#39

Kris Bryant

Mike Montgomery – P (KC)

Aaron Hicks – OF (MIN)

Reid Brignac – SS (TB)

Adam Lind – 1B (TOR)

 

#61

Mike Olt

Kyle Gibson – P (MIN)

Dayan Viciedo – OF (CWS)

Neil Walker – 2B (PIT)

Erick Aybar – SS (LAA)

 

 

This is, of course, all highly unscientific and proves nothing.  However, I think it provides a better frame of reference for what might be as opposed to memories of Felix Pie.

 

Besides proving that I have way too much time on hands, here are a couple of my observations:

 

2007 -

 

Andrew Miller is an interesting case.  He's been fairly effective out of the pen for Boston the last two seasons (3.04 ERA in 71 IP) who is now on the 60 day DL.  He's not exactly something to build a franchise around but he was however, part of the trade that brought Miguel Cabrera to Detroit, and that is the value that the Tigers were able to leverage out of him as a prospect.  I certainly wouldn't say that I expect the Cubs to be able to package one or a couple of theses prospects into a trade that will net the best hitter in the game, but having a lot of good prospects allows a team to go out and make those big trades.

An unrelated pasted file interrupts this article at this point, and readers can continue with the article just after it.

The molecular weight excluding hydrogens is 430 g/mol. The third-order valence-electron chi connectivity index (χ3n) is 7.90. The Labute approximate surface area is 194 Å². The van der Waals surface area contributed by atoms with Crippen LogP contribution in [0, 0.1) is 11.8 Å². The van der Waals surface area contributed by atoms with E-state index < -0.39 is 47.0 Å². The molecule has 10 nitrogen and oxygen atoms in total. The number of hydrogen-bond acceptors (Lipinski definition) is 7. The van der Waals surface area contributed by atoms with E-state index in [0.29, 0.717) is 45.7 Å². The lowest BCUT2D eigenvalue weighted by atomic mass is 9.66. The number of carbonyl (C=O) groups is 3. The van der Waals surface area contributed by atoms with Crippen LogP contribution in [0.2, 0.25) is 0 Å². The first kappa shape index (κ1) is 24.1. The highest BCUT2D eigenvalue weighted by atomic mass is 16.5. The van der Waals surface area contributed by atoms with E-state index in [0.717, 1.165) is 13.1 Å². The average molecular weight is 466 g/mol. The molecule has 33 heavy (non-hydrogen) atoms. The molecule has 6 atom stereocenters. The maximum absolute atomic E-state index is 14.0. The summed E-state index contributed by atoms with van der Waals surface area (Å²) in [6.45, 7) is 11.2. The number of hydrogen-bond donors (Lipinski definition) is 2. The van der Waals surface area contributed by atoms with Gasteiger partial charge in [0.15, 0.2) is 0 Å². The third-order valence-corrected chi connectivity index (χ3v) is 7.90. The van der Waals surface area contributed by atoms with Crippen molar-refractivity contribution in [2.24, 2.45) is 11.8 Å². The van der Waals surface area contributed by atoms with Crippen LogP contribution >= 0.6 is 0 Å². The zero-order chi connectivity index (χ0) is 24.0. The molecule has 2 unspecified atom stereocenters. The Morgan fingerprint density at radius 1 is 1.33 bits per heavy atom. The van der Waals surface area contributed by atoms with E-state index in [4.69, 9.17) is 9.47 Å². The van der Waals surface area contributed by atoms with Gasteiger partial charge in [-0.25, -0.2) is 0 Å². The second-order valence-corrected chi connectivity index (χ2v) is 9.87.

As a group the guys from 2007 would make for quite a nice core, in terms of bWAR they add up to 12.4 this year (Aybar 1.0, Lind 0.9, Rasmus 3.8, Kershaw 6.2, Miller 0.5) and collectively have already compiled a Cy Young (Kershaw), Gold Glove (Aybar) and Silver Slugger (Lind).

 

2008 -

 

Adam Miller is in the Yankees system at 28 years of age, still waiting for his first cup of coffee.  Brignac is a .221 hitter in 763 ABs across 6 seasons with the Yankees, Rays and Rockies.  And we'll never know what Nick Adenhart could have been.  Price is obviously a perennial Cy Young candidate and Walker is a reliable but not stellar option at second.  I think a yield of one superstar and a solid position player is not bad at all, even with the three "busts"

 

2009 -